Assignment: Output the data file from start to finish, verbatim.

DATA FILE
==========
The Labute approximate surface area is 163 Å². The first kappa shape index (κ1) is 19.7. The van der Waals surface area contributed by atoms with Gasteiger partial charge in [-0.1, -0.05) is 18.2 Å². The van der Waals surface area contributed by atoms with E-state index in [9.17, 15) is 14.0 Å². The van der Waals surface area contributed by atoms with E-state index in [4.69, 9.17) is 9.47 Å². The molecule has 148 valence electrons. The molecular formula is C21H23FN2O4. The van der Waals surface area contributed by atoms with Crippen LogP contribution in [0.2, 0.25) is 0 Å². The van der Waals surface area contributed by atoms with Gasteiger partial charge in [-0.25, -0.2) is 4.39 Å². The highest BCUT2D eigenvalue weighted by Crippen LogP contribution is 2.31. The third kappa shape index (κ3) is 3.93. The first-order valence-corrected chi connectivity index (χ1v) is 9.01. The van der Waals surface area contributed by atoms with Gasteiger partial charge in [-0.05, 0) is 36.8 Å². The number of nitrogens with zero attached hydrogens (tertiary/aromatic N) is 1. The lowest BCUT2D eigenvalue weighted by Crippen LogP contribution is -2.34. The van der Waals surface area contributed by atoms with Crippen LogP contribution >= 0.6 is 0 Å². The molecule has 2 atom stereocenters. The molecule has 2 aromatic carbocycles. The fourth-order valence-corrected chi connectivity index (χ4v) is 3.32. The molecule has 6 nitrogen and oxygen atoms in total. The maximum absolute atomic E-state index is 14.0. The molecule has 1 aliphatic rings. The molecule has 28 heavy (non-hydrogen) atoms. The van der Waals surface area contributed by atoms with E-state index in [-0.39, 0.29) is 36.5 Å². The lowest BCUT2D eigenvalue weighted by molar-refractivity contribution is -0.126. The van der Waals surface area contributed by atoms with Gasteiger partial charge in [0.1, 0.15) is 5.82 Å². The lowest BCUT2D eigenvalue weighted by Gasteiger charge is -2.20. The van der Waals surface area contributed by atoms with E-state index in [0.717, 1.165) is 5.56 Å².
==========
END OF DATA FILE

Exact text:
The Labute approximate surface area is 163 Å². The first kappa shape index (κ1) is 19.7. The van der Waals surface area contributed by atoms with Gasteiger partial charge in [-0.1, -0.05) is 18.2 Å². The van der Waals surface area contributed by atoms with E-state index in [9.17, 15) is 14.0 Å². The van der Waals surface area contributed by atoms with E-state index in [4.69, 9.17) is 9.47 Å². The molecule has 148 valence electrons. The molecular formula is C21H23FN2O4. The van der Waals surface area contributed by atoms with Crippen LogP contribution in [0.2, 0.25) is 0 Å². The van der Waals surface area contributed by atoms with Gasteiger partial charge in [-0.25, -0.2) is 4.39 Å². The highest BCUT2D eigenvalue weighted by Crippen LogP contribution is 2.31. The third kappa shape index (κ3) is 3.93. The first-order valence-corrected chi connectivity index (χ1v) is 9.01. The van der Waals surface area contributed by atoms with Gasteiger partial charge in [-0.05, 0) is 36.8 Å². The number of nitrogens with zero attached hydrogens (tertiary/aromatic N) is 1. The lowest BCUT2D eigenvalue weighted by Crippen LogP contribution is -2.34. The van der Waals surface area contributed by atoms with Crippen LogP contribution >= 0.6 is 0 Å². The molecule has 2 atom stereocenters. The molecule has 2 aromatic carbocycles. The fourth-order valence-corrected chi connectivity index (χ4v) is 3.32. The molecule has 6 nitrogen and oxygen atoms in total. The maximum absolute atomic E-state index is 14.0. The molecule has 1 aliphatic rings. The molecule has 28 heavy (non-hydrogen) atoms. The van der Waals surface area contributed by atoms with E-state index in [-0.39, 0.29) is 36.5 Å². The lowest BCUT2D eigenvalue weighted by molar-refractivity contribution is -0.126. The van der Waals surface area contributed by atoms with Gasteiger partial charge in [0.1, 0.15) is 5.82 Å². The lowest BCUT2D eigenvalue weighted by Gasteiger charge is -2.20. The van der Waals surface area contributed by atoms with E-state index in [0.717, 1.165) is 5.56 Å².